Dunfermline Press

Memory Lane: Looking back as Stephens Bakery marks 150 years in business


THE photograph­s in this week’s trip down West Fife’s Memory Lane feature images of one of Dunfermlin­e’s oldest establishe­d businesses, Stephens, who are celebratin­g the 150th anniversar­y this year of their founding in 1873.

The first image shows their shop and headquarte­rs that was on the corner of St Margaret Street receiving a delivery of flour.

Kay Fairweathe­r remembers the shop: “I have fond memories of this shop and also the bakehouse in Monastery Street from the 1950s! My Dad worked there from leaving school until 1954.”

Rosemary Corner also has family memories of the shop: “My mum worked in the office and my dad worked in the bakehouse after he retired from the pit. Lovely company to work for - they even made my mum’s 90th birthday cake free of charge.”

Lainey Wightman also recalls it: “This was my grandparen­ts’ local bakery, they lived across the road in Buchanan Street and the smell first thing in the morning was delicious.”

Willie Dickson remembers very early visits to the bakehouse: “Well it’s a blast from the past. I remember coming back from the Ballroom early hours and getting the hot pies, bridies and rolls on the way home. I also remember getting a penny’s worth of broken biscuits on the way to school.”

Considerab­le modernisat­ion of the bakery establishm­ent later took place, guided by the Terris family. Alexander Terris was the son of a Townhill colliery joiner, and a man of many talents and extraordin­ary energy and acumen.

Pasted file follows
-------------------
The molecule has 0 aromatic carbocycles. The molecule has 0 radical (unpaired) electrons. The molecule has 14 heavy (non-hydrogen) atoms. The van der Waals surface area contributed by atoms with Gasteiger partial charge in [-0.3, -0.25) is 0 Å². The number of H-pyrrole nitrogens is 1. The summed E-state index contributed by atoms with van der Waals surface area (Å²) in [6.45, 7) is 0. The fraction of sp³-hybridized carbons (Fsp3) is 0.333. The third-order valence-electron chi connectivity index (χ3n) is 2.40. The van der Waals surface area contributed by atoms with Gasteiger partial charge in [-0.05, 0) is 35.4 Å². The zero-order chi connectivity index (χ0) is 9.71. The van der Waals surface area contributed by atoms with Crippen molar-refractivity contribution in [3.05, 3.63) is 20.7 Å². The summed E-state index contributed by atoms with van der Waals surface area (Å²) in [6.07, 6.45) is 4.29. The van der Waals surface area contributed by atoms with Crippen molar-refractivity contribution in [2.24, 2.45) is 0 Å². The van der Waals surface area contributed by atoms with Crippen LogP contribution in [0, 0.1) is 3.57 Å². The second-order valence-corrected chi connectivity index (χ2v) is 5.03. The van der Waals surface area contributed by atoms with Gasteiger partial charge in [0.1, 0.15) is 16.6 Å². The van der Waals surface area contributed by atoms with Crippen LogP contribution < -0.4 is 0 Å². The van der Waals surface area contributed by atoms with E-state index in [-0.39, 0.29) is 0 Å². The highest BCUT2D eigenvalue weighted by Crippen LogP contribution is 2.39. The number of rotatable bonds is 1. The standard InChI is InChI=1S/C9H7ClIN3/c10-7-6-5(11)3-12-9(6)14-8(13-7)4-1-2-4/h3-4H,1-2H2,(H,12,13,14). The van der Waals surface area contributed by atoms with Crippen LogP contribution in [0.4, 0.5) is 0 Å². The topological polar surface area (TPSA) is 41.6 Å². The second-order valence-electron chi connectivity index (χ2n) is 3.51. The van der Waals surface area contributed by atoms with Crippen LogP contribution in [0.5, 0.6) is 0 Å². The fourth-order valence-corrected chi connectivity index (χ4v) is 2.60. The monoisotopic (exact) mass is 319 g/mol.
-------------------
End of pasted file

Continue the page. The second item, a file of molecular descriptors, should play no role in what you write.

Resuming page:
In his youth, he was a prodigious athlete, being a Powderhall sprinter, an amateur boxer and coach, and a devotee of football and swimming. In addition to working long hours as a baker, he also founded, edited and published a local newspaper called ‘The Review’ which commenced in 1924.

In 1942, in the thick of the Second World War, Mr Terris purchased the business of Stephens. At that time it consisted of the bakery and shop at St Margaret Street, two rented shops at High Street and Chalmers Street plus a horse-van and a motor van. Later years saw considerab­le modernisat­ion and the growth of production and sales through the addition of a large fleet of vans. In the mid-fifties, larger shop premises in Chalmers Street were opened, and in 1957, a branch shop was built in the new housing area at Duncan Crescent.

In 1965 another branch shop was opened in Pilmuir Street and Stephens still operate in the street just next door to the original shop. Our next photograph shows some of the staff pictured outside the premises.

Helen Lacey recalls the shop and staff: “I remember them from when I worked in the Co-op Creamery up the road.”

Our next photograph shows a demonstrat­ion of the making of meringues in Stephens bakery for a tour for pupils from Commercial Primary School.

Our final photograph shows the Stephens shop that was situated on the corner of Pittencrie­ff Street and Chalmers Street that was demolished in the 1970s to make way for a proposed road widening scheme.

With thanks to Frank Connelly.

Newspapers in English

Newspapers from United Kingdom